A California man arrested after a manhunt in Sweet Grass County and suspected of having about five pounds of meth admitted federal charges on Wednesday in Billings.
Ronald Andrew Smith, 35, of La Honda, California, pleaded guilty to possession with intent to distribute meth. There was no plea agreement.
Law enforcement arrested Smith after a Montana Highway Patrol trooper pulled a vehicle over on Feb. 19 near Big Timber; Smith and co-defendant Jairo Sebastian Vela-Diaz, also of California, were traveling in the car.
The trooper suspected Smith was trafficking drugs and told him the vehicle would be impounded while he applied for a search warrant, said Assistant U.S. Attorney John Sullivan.
Smith then rushed back to his vehicle, fought off two troopers who tried to stop him and drove away, Sullivan said.
Smith’s vehicle eventually got stuck in the snow and he ran away. Law enforcement officers followed footprints in the snow near his vehicle and found personal belongings and two plastic-wrapped packages containing about two pounds of meth, Sullivan said.
Officers arrested Smith the next day. During an interview with law enforcement, Smith admitted he drove from California to deliver meth to a person in Montana. He also drew a map that led to the recovery of about 2.5 pounds of meth near his vehicle, Sullivan said.
The search for Smith included a manhunt by Sweet Grass County Sheriff’s officers and others. The search began that evening but was called off at about midnight. The search resumed in the morning with about 30 people from the sheriff’s office, its search and rescue team, a reserve unit, a canine team from Park County and an MHP helicopter.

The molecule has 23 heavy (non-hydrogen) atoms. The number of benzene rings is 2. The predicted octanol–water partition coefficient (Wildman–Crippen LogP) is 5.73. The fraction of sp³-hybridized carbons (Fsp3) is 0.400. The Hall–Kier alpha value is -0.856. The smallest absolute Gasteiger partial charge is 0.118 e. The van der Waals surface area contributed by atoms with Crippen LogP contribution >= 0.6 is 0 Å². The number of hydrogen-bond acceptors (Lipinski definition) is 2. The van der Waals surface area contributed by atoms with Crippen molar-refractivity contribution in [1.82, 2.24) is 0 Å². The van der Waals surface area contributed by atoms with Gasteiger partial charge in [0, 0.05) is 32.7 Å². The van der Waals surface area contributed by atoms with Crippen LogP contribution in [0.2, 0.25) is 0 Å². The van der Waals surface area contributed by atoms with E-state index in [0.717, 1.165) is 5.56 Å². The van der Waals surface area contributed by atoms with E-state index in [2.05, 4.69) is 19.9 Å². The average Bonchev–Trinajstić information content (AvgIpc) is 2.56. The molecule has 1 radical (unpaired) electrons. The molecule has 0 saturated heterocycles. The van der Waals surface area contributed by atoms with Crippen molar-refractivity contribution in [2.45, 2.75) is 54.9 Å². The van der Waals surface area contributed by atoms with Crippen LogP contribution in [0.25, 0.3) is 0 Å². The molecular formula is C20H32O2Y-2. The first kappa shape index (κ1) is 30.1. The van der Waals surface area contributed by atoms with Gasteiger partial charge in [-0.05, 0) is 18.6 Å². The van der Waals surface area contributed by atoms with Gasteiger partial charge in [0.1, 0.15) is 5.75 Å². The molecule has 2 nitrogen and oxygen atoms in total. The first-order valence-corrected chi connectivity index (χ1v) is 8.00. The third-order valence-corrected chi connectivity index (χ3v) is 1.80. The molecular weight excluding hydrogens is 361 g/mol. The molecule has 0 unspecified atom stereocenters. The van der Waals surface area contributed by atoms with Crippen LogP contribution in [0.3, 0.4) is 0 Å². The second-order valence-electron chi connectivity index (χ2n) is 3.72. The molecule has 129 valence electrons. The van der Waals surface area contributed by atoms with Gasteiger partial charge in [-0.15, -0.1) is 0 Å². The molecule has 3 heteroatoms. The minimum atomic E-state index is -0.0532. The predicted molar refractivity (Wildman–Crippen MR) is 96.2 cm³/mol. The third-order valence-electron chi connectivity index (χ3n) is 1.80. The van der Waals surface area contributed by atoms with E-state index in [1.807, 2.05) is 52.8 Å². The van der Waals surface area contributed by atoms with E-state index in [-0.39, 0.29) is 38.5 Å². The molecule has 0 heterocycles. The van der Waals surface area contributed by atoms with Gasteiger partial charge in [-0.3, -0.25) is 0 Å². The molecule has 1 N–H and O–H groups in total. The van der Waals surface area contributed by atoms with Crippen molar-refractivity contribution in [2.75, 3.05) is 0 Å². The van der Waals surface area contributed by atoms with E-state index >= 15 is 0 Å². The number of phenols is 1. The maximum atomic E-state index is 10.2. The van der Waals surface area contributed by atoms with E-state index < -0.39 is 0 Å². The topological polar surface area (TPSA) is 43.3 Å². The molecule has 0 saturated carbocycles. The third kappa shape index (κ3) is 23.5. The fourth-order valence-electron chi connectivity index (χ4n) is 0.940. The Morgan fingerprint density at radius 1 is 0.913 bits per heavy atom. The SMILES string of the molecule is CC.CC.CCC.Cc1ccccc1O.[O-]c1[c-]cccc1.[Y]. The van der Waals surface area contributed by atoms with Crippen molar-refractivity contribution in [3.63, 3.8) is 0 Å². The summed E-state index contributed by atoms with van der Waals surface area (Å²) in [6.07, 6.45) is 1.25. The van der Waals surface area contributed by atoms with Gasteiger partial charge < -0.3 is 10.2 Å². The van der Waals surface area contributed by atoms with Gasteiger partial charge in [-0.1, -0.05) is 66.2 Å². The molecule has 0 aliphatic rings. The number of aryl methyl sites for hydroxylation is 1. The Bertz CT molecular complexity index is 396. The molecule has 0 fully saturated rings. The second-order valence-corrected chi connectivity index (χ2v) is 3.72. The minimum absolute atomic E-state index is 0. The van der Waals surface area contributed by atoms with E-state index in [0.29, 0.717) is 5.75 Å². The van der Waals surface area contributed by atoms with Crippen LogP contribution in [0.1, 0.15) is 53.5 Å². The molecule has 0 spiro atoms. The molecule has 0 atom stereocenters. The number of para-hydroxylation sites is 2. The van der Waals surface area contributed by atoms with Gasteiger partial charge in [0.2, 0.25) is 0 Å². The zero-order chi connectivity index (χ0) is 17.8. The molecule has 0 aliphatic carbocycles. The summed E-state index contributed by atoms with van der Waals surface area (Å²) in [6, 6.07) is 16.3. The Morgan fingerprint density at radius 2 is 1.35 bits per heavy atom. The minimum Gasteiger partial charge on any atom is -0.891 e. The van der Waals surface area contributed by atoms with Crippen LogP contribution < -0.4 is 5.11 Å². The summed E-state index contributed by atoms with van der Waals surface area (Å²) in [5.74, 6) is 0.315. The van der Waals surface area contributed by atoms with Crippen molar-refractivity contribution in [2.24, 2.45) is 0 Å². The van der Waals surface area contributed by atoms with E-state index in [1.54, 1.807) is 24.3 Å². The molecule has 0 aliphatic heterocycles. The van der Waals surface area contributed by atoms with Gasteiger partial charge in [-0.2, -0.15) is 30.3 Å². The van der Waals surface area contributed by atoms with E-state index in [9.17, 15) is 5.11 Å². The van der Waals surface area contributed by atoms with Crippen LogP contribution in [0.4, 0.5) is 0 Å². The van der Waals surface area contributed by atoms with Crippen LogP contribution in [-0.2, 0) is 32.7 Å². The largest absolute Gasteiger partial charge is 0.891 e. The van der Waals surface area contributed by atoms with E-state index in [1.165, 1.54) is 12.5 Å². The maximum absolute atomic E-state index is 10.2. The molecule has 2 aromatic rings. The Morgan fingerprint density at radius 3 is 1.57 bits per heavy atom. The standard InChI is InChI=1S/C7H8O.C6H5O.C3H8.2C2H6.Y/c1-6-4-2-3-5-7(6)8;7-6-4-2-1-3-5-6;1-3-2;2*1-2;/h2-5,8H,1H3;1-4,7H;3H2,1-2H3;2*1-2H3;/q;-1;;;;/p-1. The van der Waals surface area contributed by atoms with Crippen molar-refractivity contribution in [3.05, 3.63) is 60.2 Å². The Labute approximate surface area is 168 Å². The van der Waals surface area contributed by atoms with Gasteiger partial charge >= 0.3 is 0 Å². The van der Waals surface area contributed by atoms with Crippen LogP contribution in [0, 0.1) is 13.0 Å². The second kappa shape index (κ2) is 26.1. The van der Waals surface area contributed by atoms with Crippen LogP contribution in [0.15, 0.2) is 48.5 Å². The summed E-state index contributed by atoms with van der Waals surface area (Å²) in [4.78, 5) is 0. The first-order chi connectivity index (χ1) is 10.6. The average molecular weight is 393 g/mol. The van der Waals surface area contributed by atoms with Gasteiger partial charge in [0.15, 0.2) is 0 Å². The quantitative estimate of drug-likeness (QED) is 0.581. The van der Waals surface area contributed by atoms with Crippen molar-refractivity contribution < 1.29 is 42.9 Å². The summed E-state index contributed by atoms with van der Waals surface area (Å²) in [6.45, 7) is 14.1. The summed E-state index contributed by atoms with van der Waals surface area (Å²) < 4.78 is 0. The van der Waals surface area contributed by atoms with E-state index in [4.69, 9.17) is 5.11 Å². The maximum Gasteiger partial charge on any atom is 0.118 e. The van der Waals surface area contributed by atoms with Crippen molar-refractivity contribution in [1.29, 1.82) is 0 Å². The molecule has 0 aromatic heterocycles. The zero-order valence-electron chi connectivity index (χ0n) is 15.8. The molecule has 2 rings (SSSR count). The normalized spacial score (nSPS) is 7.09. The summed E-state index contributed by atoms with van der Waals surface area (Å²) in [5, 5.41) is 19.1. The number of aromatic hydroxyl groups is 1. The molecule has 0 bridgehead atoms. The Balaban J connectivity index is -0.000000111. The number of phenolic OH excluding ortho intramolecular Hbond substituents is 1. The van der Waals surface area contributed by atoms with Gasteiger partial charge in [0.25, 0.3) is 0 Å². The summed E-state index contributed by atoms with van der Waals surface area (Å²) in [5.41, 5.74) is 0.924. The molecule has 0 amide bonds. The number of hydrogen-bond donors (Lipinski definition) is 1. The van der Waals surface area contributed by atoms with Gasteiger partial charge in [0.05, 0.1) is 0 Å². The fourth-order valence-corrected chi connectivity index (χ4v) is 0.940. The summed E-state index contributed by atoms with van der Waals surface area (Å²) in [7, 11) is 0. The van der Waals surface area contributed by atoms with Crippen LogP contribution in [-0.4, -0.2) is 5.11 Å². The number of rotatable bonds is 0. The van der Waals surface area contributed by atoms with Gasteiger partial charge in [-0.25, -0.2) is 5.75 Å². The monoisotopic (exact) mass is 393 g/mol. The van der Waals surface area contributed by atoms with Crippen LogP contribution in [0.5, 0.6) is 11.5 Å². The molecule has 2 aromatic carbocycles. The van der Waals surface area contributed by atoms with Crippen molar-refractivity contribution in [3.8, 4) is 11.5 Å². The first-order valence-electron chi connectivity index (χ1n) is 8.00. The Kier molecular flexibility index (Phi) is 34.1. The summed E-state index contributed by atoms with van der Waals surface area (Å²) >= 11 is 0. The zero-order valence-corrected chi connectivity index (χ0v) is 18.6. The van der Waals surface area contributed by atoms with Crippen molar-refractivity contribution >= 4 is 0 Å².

Law enforcement got a cellphone number during the traffic stop and were able to track its location from a call made by the phone to a number in California.
Sweet Grass County Sheriff Dan Tronrud said earlier that search teams found an abandoned cottage where the men had stayed overnight. By late afternoon, a rancher spotted the men emerging from a brush pile, and the men were arrested a short time later.
On Monday, Watters dismissed charges against Vela-Diaz on the government’s motion. The prosecution said it was unable to meet its burden to prove the charges beyond a reasonable doubt.
Watters set Smith’s sentencing for Jan. 24. Smith faces a minimum mandatory 10 years to life in prison and a $10 million fine. He remains in custody.